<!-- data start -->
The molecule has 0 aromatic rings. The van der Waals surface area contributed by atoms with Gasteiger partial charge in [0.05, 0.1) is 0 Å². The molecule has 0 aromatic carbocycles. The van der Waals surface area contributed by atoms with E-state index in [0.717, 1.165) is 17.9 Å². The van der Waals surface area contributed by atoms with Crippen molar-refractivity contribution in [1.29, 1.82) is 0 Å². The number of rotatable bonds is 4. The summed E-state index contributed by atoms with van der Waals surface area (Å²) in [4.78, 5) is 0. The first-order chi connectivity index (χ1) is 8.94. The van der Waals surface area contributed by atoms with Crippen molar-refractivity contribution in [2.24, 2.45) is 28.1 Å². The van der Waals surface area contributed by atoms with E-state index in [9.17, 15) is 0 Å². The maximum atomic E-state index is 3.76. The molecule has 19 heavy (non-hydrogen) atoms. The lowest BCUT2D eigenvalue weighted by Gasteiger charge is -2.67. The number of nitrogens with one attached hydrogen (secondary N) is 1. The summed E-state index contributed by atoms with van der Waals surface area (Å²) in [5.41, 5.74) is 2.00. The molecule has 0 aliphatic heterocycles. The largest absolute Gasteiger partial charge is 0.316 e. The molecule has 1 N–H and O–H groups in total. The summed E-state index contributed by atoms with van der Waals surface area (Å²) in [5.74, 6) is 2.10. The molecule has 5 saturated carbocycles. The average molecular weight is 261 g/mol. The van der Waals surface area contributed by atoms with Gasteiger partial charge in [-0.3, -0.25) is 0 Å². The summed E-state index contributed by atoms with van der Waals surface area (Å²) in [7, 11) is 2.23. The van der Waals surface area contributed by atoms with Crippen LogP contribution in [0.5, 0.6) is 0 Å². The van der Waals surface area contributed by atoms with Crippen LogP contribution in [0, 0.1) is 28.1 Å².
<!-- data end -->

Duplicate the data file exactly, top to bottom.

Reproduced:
The molecule has 0 aromatic rings. The van der Waals surface area contributed by atoms with Gasteiger partial charge in [0.05, 0.1) is 0 Å². The molecule has 0 aromatic carbocycles. The van der Waals surface area contributed by atoms with E-state index in [0.717, 1.165) is 17.9 Å². The van der Waals surface area contributed by atoms with Crippen molar-refractivity contribution in [1.29, 1.82) is 0 Å². The number of rotatable bonds is 4. The summed E-state index contributed by atoms with van der Waals surface area (Å²) in [4.78, 5) is 0. The first-order chi connectivity index (χ1) is 8.94. The van der Waals surface area contributed by atoms with Crippen molar-refractivity contribution in [2.24, 2.45) is 28.1 Å². The van der Waals surface area contributed by atoms with E-state index in [9.17, 15) is 0 Å². The maximum atomic E-state index is 3.76. The molecule has 19 heavy (non-hydrogen) atoms. The lowest BCUT2D eigenvalue weighted by Gasteiger charge is -2.67. The number of nitrogens with one attached hydrogen (secondary N) is 1. The summed E-state index contributed by atoms with van der Waals surface area (Å²) in [5.41, 5.74) is 2.00. The molecule has 0 aliphatic heterocycles. The largest absolute Gasteiger partial charge is 0.316 e. The molecule has 1 N–H and O–H groups in total. The summed E-state index contributed by atoms with van der Waals surface area (Å²) in [5.74, 6) is 2.10. The molecule has 5 saturated carbocycles. The average molecular weight is 261 g/mol. The van der Waals surface area contributed by atoms with Gasteiger partial charge in [-0.3, -0.25) is 0 Å². The summed E-state index contributed by atoms with van der Waals surface area (Å²) in [7, 11) is 2.23. The van der Waals surface area contributed by atoms with Crippen LogP contribution in [0.5, 0.6) is 0 Å². The van der Waals surface area contributed by atoms with Crippen LogP contribution in [0, 0.1) is 28.1 Å².